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Bali Island faces environmental test

Bali Island, surrounded by the Mesurado River and projected for a proposed New Monrovia City faces its first environmental test here.


The Liberian government through the Ministry of Public Works applies to the Environmental Protection Agency to conduct soil and other technical tests to establish whether the island is suitable for the construction of a modern conference center, technical college, hotel and other facilities as recently projected by President George Manneh Weah.

According to credible information gathered by this paper, Public Works Minister, Atty. Mobutu Vlah Nyenpan submitted an application to the EPA head offices in Monrovia on Wednesday, 4th April for the sole purpose of carrying on the test.

President Weah recently toured the Bali Island, which situates in the middle of the Mesurado River. The river flows through Monrovia directly under the Gabriel J. Tucker Bridge and the King Duma Bridge both overlooking the commercial district of Bushrod Island.

The President, according to a recent press release, intends to transform Bali Island into a send capital city, commencing with the construction of a state-of-the-art international conference center and other standardized structures.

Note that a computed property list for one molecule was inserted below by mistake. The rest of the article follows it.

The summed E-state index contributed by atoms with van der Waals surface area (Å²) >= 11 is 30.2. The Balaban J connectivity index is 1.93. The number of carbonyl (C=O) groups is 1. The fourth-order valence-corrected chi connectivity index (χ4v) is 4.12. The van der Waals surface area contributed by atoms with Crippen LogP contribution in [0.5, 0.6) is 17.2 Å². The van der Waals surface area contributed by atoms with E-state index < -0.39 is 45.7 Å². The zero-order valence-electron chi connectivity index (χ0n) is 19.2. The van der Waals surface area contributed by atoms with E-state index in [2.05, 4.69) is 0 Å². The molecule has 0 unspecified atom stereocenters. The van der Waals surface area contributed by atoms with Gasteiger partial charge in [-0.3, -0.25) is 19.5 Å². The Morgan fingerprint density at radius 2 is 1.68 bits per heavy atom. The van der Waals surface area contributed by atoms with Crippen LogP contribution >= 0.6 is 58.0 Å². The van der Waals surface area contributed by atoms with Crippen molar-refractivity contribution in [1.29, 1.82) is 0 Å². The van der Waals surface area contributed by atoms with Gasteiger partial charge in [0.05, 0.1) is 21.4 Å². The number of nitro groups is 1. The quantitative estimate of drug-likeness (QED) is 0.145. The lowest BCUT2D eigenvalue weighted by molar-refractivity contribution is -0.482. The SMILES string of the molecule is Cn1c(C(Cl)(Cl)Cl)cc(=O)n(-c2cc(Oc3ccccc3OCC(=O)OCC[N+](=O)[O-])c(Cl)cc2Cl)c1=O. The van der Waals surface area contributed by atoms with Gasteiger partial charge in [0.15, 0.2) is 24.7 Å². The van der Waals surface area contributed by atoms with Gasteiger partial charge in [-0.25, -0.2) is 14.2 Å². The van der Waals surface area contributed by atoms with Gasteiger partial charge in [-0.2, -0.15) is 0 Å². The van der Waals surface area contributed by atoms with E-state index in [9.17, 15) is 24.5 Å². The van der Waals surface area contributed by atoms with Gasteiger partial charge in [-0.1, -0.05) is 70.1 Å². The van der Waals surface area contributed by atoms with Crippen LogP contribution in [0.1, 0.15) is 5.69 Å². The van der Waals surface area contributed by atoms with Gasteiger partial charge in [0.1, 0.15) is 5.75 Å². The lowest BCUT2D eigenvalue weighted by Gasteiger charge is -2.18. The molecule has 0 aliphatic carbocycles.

President Weah, accompanied by First Lady Clar Weah and several government officials made a boat-ride assessment tour of the island, and commended Liberians for giving him the opportunity to lead the country and bring about transformations or development.

“While coming up as a child, growing up in Clara Town, on Bushrod Island; playing just across the shores of the Stockton Creek; I often looked into the direction of the Bali Island, viewed an undeveloped tourist attraction,” President Weah recounted.

“I wondered what was going on there. I did not know anyone who knew what was going on there. There was no road, no bridge, or ferry to get over here”, he recollected from his childhood memories.

President Weah’s vision is to see the island develop, a dream, which he notes was conceived from that moment, saying, “From here, I began to see a new city of Monrovia emerging from the ashes of the old city of Monrovia.”

He envisages skyscrapers, office buildings, shopping malls, banks, insurance companies, night clubs, beautiful lights and magnificent colors on the Island.
“I saw a happy and prosperous people, going about their businesses, meeting and greeting each other,” the release says.

The 4000-seat Conference Hall, according to the President, will be named after the late Indian Prime Minister, Mahatma Gandhi, and the Government of India will fund project. Perhaps this is why the Indian Consul General to Liberia, Upjit Jetty, accompanied President Weah and his officials to the site during the assessment exercise.

But public reactions to the President’s proposal are mixed with some criticizing that the piece of land is environmentally unsuitable for habitation, pointing out threats to wildlife conservation and the need for conservation.

By E. J. Nathaniel Daygbor-Editing by Jonathan Browne

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